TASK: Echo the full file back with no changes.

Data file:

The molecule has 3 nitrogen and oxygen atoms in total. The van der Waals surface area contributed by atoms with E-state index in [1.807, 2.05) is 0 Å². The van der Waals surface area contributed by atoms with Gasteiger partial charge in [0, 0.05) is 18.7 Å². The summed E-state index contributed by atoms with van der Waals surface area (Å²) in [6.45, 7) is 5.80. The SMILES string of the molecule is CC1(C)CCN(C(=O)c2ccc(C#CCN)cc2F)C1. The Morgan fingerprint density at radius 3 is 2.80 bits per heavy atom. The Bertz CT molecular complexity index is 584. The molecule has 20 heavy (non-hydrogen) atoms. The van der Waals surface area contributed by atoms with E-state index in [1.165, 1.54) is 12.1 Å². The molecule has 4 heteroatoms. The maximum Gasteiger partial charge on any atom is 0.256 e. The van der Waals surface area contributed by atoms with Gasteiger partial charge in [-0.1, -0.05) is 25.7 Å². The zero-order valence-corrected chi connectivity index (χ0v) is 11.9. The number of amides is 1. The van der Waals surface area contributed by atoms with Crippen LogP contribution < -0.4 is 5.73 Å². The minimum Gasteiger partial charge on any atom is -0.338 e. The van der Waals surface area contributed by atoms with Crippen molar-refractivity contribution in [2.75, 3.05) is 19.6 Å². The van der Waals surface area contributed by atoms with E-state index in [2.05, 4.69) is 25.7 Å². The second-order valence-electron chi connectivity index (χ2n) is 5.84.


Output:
The molecule has 3 nitrogen and oxygen atoms in total. The van der Waals surface area contributed by atoms with E-state index in [1.807, 2.05) is 0 Å². The van der Waals surface area contributed by atoms with Gasteiger partial charge in [0, 0.05) is 18.7 Å². The summed E-state index contributed by atoms with van der Waals surface area (Å²) in [6.45, 7) is 5.80. The SMILES string of the molecule is CC1(C)CCN(C(=O)c2ccc(C#CCN)cc2F)C1. The Morgan fingerprint density at radius 3 is 2.80 bits per heavy atom. The Bertz CT molecular complexity index is 584. The molecule has 20 heavy (non-hydrogen) atoms. The van der Waals surface area contributed by atoms with E-state index in [1.165, 1.54) is 12.1 Å². The molecule has 4 heteroatoms. The maximum Gasteiger partial charge on any atom is 0.256 e. The van der Waals surface area contributed by atoms with Gasteiger partial charge in [-0.1, -0.05) is 25.7 Å². The zero-order valence-corrected chi connectivity index (χ0v) is 11.9. The number of amides is 1. The van der Waals surface area contributed by atoms with Crippen LogP contribution < -0.4 is 5.73 Å². The minimum Gasteiger partial charge on any atom is -0.338 e. The van der Waals surface area contributed by atoms with Crippen molar-refractivity contribution in [2.75, 3.05) is 19.6 Å². The van der Waals surface area contributed by atoms with E-state index in [2.05, 4.69) is 25.7 Å². The second-order valence-electron chi connectivity index (χ2n) is 5.84.